Feature   Know Your Military

DOD COVID-19 Response Continues Long History of Aiding Civilians

April 27, 2020 | BY David Vergun , DOD News

As the COVID-19 pandemic continues, active duty military, reserve and National Guard service members are responding in various ways, from providing medical support and logistics to transportation and food delivery. 

This isn't the first time the Defense Department has assisted civil authorities in the United States.

In the early 1920s, President Warren G. Harding ordered the Marines to protect mail delivery service after millions of dollars were stolen in a rash of mail robberies. Armed Marines guarded mail trucks and trains throughout the United States, with orders to shoot if necessary. Robberies of the mail completely stopped.

Armed Marines stand beside mail delivery truck.
Mail Security
Marines guard U.S. mail in the early or mid-1920s at an unknown location.
Photo By: Marine Corps
VIRIN: 260422-O-ZZ999-001

However, by the mid-1920s, the Marines had withdrawn from this duty, and robberies again became frequent. So once more, the Marines were sent in. Robberies ceased, and when the Marines later withdrew, mail robberies were no longer a problem.

One of the most destructive floods in the United States was known as the Great Mississippi Flood of 1926 and 1927. About 500 people lost their lives, and more than 700,000 became homeless. As a result, Congress passed the Flood Control Act of 1928, directing the U.S. Army Corps of Engineers to build levees along the river.

Soldiers carry a man-made barrier into place.
Barrier Placement
Louisiana National Guardsmen carry a barrier on Avoca Island near Morgan City, La., Jan. 9, 2016. The barriers were used in the construction of a 2-mile long levee to prevent flooding from reaching Morgan City and other towns in southern Louisiana due to high river levels.
Photo By: Army Spc. Garrett Dipuma
VIRIN: 160109-A-YG824-002

In August 2005, Hurricane Katrina came ashore in Florida, Louisiana and Mississippi, causing massive flooding in those and several other states, including in the city of New Orleans, which was especially hard-hit. About 1,200 people died as a result of the flooding, and millions were left homeless.

The Coast Guard, the Army Corps of Engineers, active duty service members, guardsmen and reservists were called on to help with rescue, recovery, cleanup efforts and rebuilding.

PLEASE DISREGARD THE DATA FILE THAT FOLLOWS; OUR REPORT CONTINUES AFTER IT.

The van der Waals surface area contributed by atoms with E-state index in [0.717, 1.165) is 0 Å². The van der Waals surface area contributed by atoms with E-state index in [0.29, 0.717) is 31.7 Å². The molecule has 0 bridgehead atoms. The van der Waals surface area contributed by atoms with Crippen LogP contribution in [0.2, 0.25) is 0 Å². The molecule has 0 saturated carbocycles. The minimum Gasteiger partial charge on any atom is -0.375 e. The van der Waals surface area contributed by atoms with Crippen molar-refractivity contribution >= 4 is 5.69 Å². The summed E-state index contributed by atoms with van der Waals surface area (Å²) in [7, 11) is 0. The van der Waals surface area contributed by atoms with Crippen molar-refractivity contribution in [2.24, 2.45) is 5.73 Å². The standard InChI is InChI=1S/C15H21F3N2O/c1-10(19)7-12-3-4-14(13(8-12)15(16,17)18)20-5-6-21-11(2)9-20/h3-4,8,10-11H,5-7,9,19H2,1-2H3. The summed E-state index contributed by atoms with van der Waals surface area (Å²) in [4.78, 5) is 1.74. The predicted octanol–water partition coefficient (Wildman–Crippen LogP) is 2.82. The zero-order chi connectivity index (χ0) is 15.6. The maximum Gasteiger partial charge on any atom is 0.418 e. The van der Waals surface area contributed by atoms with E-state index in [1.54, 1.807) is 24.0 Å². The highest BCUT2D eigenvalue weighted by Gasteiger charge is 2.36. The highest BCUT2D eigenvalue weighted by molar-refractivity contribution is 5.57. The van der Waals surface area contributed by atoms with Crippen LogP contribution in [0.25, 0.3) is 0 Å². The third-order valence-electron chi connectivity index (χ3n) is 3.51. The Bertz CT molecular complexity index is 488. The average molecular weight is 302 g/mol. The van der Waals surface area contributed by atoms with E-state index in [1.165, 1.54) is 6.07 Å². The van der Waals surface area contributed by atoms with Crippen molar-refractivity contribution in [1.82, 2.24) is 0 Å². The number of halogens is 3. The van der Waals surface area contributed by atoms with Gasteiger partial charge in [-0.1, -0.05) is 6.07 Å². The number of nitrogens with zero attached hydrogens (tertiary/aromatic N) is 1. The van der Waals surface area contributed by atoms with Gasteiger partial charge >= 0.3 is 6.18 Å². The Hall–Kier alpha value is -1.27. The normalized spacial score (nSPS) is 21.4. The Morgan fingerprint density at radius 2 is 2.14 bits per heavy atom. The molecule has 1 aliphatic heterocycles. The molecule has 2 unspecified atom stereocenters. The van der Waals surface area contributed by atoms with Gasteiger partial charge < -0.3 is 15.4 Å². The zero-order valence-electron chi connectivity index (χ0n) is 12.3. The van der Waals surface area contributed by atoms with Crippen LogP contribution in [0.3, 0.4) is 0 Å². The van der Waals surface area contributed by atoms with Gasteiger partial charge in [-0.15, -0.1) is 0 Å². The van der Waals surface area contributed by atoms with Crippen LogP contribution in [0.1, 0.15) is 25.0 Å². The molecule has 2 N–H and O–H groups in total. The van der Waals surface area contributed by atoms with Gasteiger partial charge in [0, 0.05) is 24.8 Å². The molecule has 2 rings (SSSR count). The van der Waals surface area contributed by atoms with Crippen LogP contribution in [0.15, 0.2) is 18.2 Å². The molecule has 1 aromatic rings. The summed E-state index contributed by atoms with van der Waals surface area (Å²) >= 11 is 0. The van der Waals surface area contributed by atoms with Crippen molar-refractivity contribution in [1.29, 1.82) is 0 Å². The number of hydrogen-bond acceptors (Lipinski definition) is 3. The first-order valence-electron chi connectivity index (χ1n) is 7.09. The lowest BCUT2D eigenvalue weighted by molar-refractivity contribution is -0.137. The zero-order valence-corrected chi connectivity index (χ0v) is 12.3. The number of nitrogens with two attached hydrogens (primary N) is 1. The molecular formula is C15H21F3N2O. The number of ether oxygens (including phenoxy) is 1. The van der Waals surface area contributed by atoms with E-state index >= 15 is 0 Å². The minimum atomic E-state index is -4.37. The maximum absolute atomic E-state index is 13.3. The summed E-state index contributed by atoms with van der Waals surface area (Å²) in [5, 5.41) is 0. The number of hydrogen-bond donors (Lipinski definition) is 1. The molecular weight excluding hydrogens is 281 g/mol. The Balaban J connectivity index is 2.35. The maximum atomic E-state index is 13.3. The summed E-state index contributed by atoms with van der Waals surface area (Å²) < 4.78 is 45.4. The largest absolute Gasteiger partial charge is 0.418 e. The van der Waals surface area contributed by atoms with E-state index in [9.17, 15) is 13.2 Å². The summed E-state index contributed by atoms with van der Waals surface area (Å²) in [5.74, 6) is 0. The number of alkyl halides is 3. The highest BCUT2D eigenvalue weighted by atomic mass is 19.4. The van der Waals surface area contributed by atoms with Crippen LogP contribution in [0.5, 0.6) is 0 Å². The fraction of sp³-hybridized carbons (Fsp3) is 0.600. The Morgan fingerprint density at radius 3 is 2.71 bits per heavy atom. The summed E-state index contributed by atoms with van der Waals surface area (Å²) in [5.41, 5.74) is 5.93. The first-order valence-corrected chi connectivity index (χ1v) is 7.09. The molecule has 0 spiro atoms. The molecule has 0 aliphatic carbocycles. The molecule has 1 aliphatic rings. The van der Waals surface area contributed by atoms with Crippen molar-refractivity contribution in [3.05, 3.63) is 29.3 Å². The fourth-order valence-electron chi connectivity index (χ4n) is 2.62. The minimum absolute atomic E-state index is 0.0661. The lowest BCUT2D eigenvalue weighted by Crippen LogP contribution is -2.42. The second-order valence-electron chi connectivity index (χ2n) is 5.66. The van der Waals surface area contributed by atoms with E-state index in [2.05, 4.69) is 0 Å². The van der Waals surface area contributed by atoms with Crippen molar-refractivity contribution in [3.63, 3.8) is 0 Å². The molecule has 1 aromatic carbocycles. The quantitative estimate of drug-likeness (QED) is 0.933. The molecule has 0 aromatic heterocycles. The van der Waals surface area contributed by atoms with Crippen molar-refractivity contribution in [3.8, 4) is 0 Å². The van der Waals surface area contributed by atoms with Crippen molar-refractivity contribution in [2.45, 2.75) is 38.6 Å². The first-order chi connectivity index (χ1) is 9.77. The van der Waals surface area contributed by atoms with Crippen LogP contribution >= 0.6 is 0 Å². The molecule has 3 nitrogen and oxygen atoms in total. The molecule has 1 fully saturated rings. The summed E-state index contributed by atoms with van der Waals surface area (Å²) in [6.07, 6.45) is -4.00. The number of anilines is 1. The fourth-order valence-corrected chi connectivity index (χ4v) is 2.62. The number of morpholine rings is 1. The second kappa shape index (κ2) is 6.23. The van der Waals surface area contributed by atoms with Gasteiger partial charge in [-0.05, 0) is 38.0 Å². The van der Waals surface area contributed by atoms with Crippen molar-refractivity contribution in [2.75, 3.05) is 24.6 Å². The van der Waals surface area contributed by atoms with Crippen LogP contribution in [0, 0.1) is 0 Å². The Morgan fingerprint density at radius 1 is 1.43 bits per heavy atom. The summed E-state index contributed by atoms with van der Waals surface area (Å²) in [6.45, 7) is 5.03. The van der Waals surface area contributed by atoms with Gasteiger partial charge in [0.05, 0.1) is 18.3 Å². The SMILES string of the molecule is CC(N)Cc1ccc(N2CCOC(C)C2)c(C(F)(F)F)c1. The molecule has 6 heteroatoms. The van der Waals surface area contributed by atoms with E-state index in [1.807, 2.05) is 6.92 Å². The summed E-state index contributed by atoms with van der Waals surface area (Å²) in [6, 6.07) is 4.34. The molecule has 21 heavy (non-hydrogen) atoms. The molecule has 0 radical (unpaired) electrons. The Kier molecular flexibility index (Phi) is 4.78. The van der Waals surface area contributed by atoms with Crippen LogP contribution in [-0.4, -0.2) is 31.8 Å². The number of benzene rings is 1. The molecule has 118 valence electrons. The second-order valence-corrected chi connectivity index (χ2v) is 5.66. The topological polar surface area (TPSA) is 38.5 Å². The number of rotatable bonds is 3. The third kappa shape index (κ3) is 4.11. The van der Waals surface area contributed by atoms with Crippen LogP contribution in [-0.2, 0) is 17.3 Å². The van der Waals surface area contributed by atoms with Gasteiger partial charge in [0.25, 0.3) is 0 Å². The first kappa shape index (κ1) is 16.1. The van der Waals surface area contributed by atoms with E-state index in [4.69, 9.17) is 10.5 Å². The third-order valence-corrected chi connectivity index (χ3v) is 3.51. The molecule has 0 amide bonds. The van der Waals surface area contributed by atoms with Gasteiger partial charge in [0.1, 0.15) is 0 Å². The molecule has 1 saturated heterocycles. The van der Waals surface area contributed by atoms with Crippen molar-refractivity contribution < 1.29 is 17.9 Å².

A patient on a stretcher is carried by military people across a tarmac.
Patient Transport
Louisiana National Guardsmen and health care providers transport a patient from a helicopter into the terminal of New Orleans airport for treatment during Hurricane Katrina, Sept. 4, 2005.
Photo By: Air Force
VIRIN: 050904-F-0055L-043

One of the worst snowstorms ever to hit Ohio, Pennsylvania, New Jersey, New York and all of New England was the blizzard of 1978, which raged from Jan. 26 to Feb. 7. Record snowfalls occurred throughout the region, and about 100 people were killed. Weather forecasting at the time was spotty, and many motorists got stranded on roads. The National Guard used helicopters and tactical vehicles to rescue those stranded and manned emergency centers.

A man in military pilot clothing stands outside a helicopter in the snow. There's a school bus in the background.
Blizzard Response
Army Sgt. James Monroe of Troop N, 107th Armored Cavalry, stands outside a UH-1 Iroquois “Huey” helicopter after it landed at Perrysburg High School, in Perrysburg, Ohio, Jan. 26, 1978, during state active duty operations in support of citizens affected by the blizzard of 1978. Ohio National Guard helicopter crews worked around the clock on medical evacuation, rescue and resupply missions, averaging more than 200 flights a day during the peak period.
Photo By: Air Force Airman 1st Class Mya Crosby
VIRIN: 780126-O-ZZ999-001

The Defense Department, as well as other government agencies and civilian companies, have increasingly come under attack from Russia, China, terrorists and criminals, both to disrupt service as well as steal intellectual property. In 2018, DOD issued its U.S. National Cyber Strategy, which includes protecting the American people and businesses by safeguarding networks and data and strengthening the ability of the United States allies and partners to deter and punish those who use cyber maliciously.

More recently, DOD has also been tasked with monitoring and ensuring secure elections.

Those are just a few of the many examples of the department protecting the homeland. Others include fighting wildfires and providing security at major events such as the Super Bowl.